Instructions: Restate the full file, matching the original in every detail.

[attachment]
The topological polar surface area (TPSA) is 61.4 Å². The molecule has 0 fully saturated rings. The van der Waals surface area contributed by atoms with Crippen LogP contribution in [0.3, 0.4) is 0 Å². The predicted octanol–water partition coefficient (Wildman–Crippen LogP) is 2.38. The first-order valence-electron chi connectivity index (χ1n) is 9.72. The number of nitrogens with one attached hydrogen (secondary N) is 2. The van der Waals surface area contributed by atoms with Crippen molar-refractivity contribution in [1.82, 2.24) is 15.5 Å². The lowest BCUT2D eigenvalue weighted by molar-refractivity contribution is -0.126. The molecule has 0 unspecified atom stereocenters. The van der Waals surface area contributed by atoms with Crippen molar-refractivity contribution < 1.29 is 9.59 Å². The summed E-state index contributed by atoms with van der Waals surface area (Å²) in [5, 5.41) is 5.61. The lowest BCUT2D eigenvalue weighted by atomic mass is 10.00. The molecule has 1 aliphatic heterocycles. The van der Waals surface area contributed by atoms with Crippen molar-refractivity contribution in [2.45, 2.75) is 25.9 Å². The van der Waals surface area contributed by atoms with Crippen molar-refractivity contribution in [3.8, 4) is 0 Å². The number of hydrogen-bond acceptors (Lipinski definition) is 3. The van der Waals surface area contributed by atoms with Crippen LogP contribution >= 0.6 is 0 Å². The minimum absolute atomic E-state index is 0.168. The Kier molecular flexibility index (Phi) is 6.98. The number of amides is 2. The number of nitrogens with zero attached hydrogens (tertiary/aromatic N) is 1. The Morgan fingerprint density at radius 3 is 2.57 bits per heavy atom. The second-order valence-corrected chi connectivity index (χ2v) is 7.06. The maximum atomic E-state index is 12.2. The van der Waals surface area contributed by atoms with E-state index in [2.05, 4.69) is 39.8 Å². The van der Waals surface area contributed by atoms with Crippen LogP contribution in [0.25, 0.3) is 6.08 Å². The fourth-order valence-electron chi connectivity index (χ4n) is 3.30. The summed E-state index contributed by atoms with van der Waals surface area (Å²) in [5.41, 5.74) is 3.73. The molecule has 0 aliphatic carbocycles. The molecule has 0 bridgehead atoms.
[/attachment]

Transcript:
The topological polar surface area (TPSA) is 61.4 Å². The molecule has 0 fully saturated rings. The van der Waals surface area contributed by atoms with Crippen LogP contribution in [0.3, 0.4) is 0 Å². The predicted octanol–water partition coefficient (Wildman–Crippen LogP) is 2.38. The first-order valence-electron chi connectivity index (χ1n) is 9.72. The number of nitrogens with one attached hydrogen (secondary N) is 2. The van der Waals surface area contributed by atoms with Crippen molar-refractivity contribution in [1.82, 2.24) is 15.5 Å². The lowest BCUT2D eigenvalue weighted by molar-refractivity contribution is -0.126. The molecule has 0 unspecified atom stereocenters. The van der Waals surface area contributed by atoms with Crippen molar-refractivity contribution < 1.29 is 9.59 Å². The summed E-state index contributed by atoms with van der Waals surface area (Å²) in [5, 5.41) is 5.61. The lowest BCUT2D eigenvalue weighted by atomic mass is 10.00. The molecule has 1 aliphatic heterocycles. The van der Waals surface area contributed by atoms with Crippen molar-refractivity contribution in [2.45, 2.75) is 25.9 Å². The van der Waals surface area contributed by atoms with Crippen molar-refractivity contribution in [3.8, 4) is 0 Å². The number of hydrogen-bond acceptors (Lipinski definition) is 3. The van der Waals surface area contributed by atoms with Crippen LogP contribution >= 0.6 is 0 Å². The minimum absolute atomic E-state index is 0.168. The Kier molecular flexibility index (Phi) is 6.98. The number of amides is 2. The number of nitrogens with zero attached hydrogens (tertiary/aromatic N) is 1. The Morgan fingerprint density at radius 3 is 2.57 bits per heavy atom. The second-order valence-corrected chi connectivity index (χ2v) is 7.06. The maximum atomic E-state index is 12.2. The van der Waals surface area contributed by atoms with E-state index in [2.05, 4.69) is 39.8 Å². The van der Waals surface area contributed by atoms with Crippen LogP contribution in [0.25, 0.3) is 6.08 Å². The fourth-order valence-electron chi connectivity index (χ4n) is 3.30. The summed E-state index contributed by atoms with van der Waals surface area (Å²) in [5.41, 5.74) is 3.73. The molecule has 0 aliphatic carbocycles. The molecule has 0 bridgehead atoms.